The next morning I awake to the sounds of hooves as the centaurs arrive in our camp. The centaurs themselves are large beings having the lower bodies of horses wed to the torso, head and arms of a humanoid of appropriate size. They seem to come in every color one would normally associate with a horse, fur and hair wise, and the skin of their upper parts range from pale white to black. They all have long manes that run the lengths of their human torso and range from brush-cut to ground sweeping in length, which also tends to be reflected in their tail length as well. The other distinguishing feature of a centaur is that perched atop their head is a pair of very equine ears that twist and turn to catch sounds around them.
The small female we had seen yesterday is today flanked by six gargantuan males all carrying halberds. They enter the camp as Ta’Resh and Silthan, who were on watch, rouse the rest of the party. Not thinking of my condition I grab hold of one of the wooden sides to the wagon and vault over, landing neatly on my feet then fishing out the cloak I had on last night.
Then I realize I just did that.
While the centaur lady addresses Ta’Resh I look quite the fool as I first stand on one foot, then the other, reveling in the fact that I’m not being pitched onto my horn for doing so.
We are eventually allowed to not only pass though the forest of the centaurs, but we have been invited to meet with them to discuss the events of the “greater world” as they term it. We come to find out that we have been deemed non-threatening as they figure if we were going to attack them, we would have or if we were going to tell anyone we’d found them, we would have.
I still elect to walk with the staff Ta’Resh gave me as we proceed though the forest towards the village these people have built here. The staff gives me a decided sage-like appearance that I find useful right now, as with my borrowed cloak, long white mane and beard, and gnarled staff I’m easily dismissed as an elderly member of whatever my race is.
I find during our trek that my stride has a lot of spring to it. The length of the bones and the positions of my joints seem to be designed for sprinting… Not that I can really experiment with this right now as I try to remain hunched and elderly. For should things go bad suddenly, any surprise we might have could be deciding.
We reach the village after about an hour’s walk. It’s really quite an amazing affair with low, flat buildings that are mostly poles and roofs. A few of the larger hall-like buildings have complete walls on three sides and large leather flaps coming down over the fourth. I figure these people probably don’t need much in the way of shelter with the temperate climate of this forest and their being of an obviously hardy nature.
As we enter the village outright I note that the roads are all smoothed dirt, raised in the center and sloping to banked runoffs at either side to prevent the roads from turning completely muddy. I also see a blacksmith, a huge draft-horse sized example of the species, shoeing another of his fellows while the customer looks over a manuscript at our procession. The forge is of an amazing design wherein water is pumped up to the top of the chimney then run down the insides of it on angled steel plates. The resulting steam captures the coal smoke while pressurizing the smoke stack and allowing the remaining steam and smoke to be exhausted into the waters of a nearby stream… There would be no finding this village by its telltale smoke plumes.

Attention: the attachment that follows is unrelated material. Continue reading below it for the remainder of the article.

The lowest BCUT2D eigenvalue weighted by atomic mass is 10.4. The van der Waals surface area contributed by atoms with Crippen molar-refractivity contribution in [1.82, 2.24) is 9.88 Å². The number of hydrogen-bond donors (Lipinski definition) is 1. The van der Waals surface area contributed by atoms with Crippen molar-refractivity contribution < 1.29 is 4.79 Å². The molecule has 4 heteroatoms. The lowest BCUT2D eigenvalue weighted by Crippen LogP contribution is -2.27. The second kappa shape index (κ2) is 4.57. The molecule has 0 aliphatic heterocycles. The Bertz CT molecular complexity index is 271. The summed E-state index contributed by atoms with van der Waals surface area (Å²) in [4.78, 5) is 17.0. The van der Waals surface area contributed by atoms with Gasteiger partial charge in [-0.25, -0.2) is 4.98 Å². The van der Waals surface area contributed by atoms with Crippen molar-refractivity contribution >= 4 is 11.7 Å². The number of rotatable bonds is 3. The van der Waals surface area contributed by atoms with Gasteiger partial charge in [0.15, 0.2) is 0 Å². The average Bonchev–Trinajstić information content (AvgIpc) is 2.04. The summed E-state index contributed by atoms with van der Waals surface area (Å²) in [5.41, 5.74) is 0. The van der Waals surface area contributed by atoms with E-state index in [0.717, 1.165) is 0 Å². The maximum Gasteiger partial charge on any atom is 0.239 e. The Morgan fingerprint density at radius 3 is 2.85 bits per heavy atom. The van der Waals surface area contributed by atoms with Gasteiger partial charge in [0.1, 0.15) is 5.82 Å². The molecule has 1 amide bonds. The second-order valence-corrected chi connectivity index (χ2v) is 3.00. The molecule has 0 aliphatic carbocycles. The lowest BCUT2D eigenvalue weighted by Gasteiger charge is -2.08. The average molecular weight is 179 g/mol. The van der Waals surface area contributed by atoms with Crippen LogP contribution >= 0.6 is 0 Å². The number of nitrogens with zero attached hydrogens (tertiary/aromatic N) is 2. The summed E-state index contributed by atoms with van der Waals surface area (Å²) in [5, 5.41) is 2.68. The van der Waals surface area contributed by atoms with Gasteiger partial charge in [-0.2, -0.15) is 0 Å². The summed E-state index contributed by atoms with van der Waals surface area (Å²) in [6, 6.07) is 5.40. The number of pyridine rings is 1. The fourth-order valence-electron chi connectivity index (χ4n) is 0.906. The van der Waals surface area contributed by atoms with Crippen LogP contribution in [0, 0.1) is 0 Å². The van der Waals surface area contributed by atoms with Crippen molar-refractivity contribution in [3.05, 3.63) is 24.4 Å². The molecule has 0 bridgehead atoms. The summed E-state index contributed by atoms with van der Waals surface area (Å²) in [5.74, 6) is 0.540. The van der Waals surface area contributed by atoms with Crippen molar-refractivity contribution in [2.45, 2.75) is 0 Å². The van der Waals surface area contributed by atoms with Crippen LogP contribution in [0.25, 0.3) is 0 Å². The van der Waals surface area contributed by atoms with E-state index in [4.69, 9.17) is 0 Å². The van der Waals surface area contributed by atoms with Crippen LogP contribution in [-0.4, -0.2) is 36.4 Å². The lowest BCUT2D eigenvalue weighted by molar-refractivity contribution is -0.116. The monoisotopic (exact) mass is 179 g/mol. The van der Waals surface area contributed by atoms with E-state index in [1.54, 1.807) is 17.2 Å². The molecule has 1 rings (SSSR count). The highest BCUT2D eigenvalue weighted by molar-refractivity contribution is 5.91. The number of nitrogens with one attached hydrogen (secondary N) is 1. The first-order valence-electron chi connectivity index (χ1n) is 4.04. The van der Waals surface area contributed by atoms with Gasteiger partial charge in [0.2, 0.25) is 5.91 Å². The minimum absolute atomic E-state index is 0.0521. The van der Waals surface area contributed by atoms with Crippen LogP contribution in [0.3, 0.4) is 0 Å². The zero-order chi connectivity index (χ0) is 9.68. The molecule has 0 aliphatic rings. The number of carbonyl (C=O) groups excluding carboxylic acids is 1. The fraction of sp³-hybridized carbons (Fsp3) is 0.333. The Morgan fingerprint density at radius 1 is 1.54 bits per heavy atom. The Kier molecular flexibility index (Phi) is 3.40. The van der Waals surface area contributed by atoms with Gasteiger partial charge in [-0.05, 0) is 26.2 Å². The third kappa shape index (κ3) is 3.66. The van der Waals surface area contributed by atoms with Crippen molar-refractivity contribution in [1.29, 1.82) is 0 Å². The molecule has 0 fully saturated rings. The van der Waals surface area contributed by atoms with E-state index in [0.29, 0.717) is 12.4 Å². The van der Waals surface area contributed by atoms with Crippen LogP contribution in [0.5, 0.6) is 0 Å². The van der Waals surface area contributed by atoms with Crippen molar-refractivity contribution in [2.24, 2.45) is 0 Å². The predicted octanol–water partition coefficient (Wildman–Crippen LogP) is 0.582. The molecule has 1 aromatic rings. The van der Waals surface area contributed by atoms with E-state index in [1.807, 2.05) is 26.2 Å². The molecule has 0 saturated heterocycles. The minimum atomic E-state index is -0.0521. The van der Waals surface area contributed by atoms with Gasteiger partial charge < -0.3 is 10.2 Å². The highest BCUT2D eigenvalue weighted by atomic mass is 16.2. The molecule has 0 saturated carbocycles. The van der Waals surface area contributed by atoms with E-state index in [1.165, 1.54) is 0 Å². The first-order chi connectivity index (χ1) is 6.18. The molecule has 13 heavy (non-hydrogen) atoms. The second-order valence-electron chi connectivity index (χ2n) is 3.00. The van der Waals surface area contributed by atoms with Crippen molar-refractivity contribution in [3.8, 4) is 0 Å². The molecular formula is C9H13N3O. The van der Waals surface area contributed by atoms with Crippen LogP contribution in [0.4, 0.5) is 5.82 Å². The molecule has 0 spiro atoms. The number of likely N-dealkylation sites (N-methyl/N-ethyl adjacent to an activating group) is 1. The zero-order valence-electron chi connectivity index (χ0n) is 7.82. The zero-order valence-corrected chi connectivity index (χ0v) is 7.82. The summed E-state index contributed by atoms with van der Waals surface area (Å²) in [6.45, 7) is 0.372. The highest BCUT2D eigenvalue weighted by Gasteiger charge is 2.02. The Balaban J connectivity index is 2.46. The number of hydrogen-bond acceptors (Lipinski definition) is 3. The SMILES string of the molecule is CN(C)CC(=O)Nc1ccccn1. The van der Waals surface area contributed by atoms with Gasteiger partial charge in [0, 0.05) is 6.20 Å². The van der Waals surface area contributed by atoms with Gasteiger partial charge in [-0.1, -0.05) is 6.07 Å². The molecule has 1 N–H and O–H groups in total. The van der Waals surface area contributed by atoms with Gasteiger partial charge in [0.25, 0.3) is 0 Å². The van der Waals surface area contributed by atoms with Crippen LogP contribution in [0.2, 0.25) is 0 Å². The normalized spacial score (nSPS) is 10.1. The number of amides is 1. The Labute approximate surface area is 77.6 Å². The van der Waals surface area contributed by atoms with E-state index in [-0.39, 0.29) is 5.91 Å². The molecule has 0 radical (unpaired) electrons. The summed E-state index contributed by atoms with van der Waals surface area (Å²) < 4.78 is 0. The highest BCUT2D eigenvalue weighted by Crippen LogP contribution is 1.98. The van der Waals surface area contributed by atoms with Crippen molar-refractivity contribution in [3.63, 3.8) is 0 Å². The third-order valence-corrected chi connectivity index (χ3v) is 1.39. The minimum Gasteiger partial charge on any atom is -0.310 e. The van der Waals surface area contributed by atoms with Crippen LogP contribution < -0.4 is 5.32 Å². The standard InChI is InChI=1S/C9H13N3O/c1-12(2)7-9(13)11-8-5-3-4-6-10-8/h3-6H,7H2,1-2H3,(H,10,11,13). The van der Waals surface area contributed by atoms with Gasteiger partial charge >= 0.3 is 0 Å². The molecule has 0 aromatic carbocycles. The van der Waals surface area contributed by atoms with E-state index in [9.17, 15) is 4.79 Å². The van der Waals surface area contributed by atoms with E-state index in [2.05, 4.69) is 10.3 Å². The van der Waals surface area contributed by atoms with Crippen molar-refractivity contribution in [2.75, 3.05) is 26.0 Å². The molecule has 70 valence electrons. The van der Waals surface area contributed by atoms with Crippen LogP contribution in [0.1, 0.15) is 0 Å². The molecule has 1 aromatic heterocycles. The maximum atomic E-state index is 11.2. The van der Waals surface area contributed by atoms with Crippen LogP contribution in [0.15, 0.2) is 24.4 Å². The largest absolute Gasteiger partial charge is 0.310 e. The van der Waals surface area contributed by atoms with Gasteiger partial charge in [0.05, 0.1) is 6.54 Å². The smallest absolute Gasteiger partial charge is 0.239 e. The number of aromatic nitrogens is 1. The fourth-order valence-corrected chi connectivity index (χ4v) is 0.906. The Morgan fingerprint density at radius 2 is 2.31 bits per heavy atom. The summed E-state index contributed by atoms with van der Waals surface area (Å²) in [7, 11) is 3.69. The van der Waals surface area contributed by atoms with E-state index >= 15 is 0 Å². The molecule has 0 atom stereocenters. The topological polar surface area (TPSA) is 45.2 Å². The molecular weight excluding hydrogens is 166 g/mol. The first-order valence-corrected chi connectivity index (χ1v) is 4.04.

As I quickly forget my act and look about me at the wonder of this little village, I notice a waterwheel-powered sawmill that uses the slow, yet steady power of the river to lift a huge stone up a rather large scaffold. Then the stone is released to provide more power for a shorter period to make the mill more efficient. Across the stream, and sharing the same water wheel shaft, a regular looking grain mill operates.
The houses are of the same single floor wooden construction consisting of a low wooden wall set into the earth then raised about two feet and polls supporting a thatched roof. I have to assume the low wall keeps water from running though the living room. All of the floors are packed earth and it appears that there are leather ‘walls’ rolled up for use in inclement weather. Each building has a central brick fireplace that uses a similar system to the blacksmith’s forge to prevent them from making pillars of wood smoke that would be easily seen.
As I walk along, trying to see everything all at once, I bump into the back of Ta’Resh who is doing similar. “They don’t seem to be savages at least.” He rumbles.
I shake my head, “No, no they don’t.”
We approach one of the meeting halls and the leather flaps are drawn aside to allow us entry. The female centaur that has been leading us makes a great show of tapping her hooves on a low board to knock any loose dirt from them before entering, so we do the same and she smiles and nods, and proceeds us inside.
Inside the building the walls are painted in a fairly iconic representation of what appears to be a great battle with many beasts and a flight from a demonic image. The images swirl and blend together and it is difficult to make out much more.
Three centaurs lay on woolen rugs woven into strange geometric patterns at the far end of the building: A male and two females, one whom we’ve been walking with, and we are beckoned to approach and are seated on similar rugs.